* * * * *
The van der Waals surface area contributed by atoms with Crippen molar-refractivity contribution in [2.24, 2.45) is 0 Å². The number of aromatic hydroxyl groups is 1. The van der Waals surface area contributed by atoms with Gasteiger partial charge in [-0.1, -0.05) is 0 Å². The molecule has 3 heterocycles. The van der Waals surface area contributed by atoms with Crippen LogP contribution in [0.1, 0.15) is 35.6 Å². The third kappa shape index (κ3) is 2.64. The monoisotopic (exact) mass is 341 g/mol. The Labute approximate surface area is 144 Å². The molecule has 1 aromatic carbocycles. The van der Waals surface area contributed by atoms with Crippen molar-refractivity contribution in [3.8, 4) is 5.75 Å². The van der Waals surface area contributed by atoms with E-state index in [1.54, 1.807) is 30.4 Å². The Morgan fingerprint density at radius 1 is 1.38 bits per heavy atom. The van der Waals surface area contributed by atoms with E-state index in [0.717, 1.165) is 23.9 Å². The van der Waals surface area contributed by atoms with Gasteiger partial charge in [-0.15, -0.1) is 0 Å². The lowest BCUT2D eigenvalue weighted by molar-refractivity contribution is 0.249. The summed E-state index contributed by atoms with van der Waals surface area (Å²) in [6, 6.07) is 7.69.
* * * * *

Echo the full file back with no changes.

The van der Waals surface area contributed by atoms with Crippen molar-refractivity contribution in [2.24, 2.45) is 0 Å². The number of aromatic hydroxyl groups is 1. The van der Waals surface area contributed by atoms with Gasteiger partial charge in [-0.1, -0.05) is 0 Å². The molecule has 3 heterocycles. The van der Waals surface area contributed by atoms with Crippen LogP contribution in [0.1, 0.15) is 35.6 Å². The third kappa shape index (κ3) is 2.64. The monoisotopic (exact) mass is 341 g/mol. The Labute approximate surface area is 144 Å². The molecule has 1 aromatic carbocycles. The van der Waals surface area contributed by atoms with Crippen molar-refractivity contribution in [3.8, 4) is 5.75 Å². The van der Waals surface area contributed by atoms with E-state index in [1.54, 1.807) is 30.4 Å². The Morgan fingerprint density at radius 1 is 1.38 bits per heavy atom. The van der Waals surface area contributed by atoms with E-state index in [0.717, 1.165) is 23.9 Å². The van der Waals surface area contributed by atoms with Gasteiger partial charge in [-0.15, -0.1) is 0 Å². The lowest BCUT2D eigenvalue weighted by molar-refractivity contribution is 0.249. The summed E-state index contributed by atoms with van der Waals surface area (Å²) in [6, 6.07) is 7.69.